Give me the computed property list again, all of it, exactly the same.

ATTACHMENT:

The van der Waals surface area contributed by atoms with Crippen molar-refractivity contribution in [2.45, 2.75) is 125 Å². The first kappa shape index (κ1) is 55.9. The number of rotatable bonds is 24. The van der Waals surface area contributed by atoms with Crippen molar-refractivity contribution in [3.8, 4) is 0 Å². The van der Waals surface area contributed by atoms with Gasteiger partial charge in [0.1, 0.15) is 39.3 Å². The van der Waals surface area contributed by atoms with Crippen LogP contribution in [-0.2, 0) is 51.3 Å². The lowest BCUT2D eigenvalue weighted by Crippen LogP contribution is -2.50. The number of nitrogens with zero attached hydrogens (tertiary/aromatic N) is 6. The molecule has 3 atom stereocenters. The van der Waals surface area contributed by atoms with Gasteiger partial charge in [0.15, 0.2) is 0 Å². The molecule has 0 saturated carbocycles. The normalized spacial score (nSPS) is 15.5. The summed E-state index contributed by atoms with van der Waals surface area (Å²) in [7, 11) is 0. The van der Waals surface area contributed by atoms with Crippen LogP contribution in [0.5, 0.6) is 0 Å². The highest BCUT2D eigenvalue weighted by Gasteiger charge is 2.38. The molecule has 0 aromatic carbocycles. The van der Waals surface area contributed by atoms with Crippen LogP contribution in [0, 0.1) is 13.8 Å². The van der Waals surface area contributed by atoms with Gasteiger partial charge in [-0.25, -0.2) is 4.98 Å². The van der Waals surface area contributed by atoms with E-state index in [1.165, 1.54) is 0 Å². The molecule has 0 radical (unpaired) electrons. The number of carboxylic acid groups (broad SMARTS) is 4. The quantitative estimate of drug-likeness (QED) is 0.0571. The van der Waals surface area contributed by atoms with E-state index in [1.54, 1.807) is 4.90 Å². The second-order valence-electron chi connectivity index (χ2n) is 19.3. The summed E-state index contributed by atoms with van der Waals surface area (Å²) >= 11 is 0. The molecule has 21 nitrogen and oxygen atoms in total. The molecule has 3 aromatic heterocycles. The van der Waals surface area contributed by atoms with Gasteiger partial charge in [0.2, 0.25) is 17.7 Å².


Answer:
The van der Waals surface area contributed by atoms with Crippen molar-refractivity contribution in [2.45, 2.75) is 125 Å². The first kappa shape index (κ1) is 55.9. The number of rotatable bonds is 24. The van der Waals surface area contributed by atoms with Crippen molar-refractivity contribution in [3.8, 4) is 0 Å². The van der Waals surface area contributed by atoms with Gasteiger partial charge in [0.1, 0.15) is 39.3 Å². The van der Waals surface area contributed by atoms with Crippen LogP contribution in [-0.2, 0) is 51.3 Å². The lowest BCUT2D eigenvalue weighted by Crippen LogP contribution is -2.50. The number of nitrogens with zero attached hydrogens (tertiary/aromatic N) is 6. The molecule has 3 atom stereocenters. The van der Waals surface area contributed by atoms with Gasteiger partial charge in [0.15, 0.2) is 0 Å². The molecule has 0 saturated carbocycles. The normalized spacial score (nSPS) is 15.5. The summed E-state index contributed by atoms with van der Waals surface area (Å²) in [7, 11) is 0. The van der Waals surface area contributed by atoms with Crippen LogP contribution in [0.5, 0.6) is 0 Å². The highest BCUT2D eigenvalue weighted by Gasteiger charge is 2.38. The molecule has 0 aromatic carbocycles. The van der Waals surface area contributed by atoms with Crippen LogP contribution in [0, 0.1) is 13.8 Å². The van der Waals surface area contributed by atoms with Gasteiger partial charge in [-0.25, -0.2) is 4.98 Å². The van der Waals surface area contributed by atoms with E-state index in [1.165, 1.54) is 0 Å². The molecule has 0 radical (unpaired) electrons. The number of carboxylic acid groups (broad SMARTS) is 4. The quantitative estimate of drug-likeness (QED) is 0.0571. The van der Waals surface area contributed by atoms with E-state index in [1.54, 1.807) is 4.90 Å². The second-order valence-electron chi connectivity index (χ2n) is 19.3. The summed E-state index contributed by atoms with van der Waals surface area (Å²) >= 11 is 0. The molecule has 21 nitrogen and oxygen atoms in total. The molecule has 3 aromatic heterocycles. The van der Waals surface area contributed by atoms with Gasteiger partial charge in [0.2, 0.25) is 17.7 Å².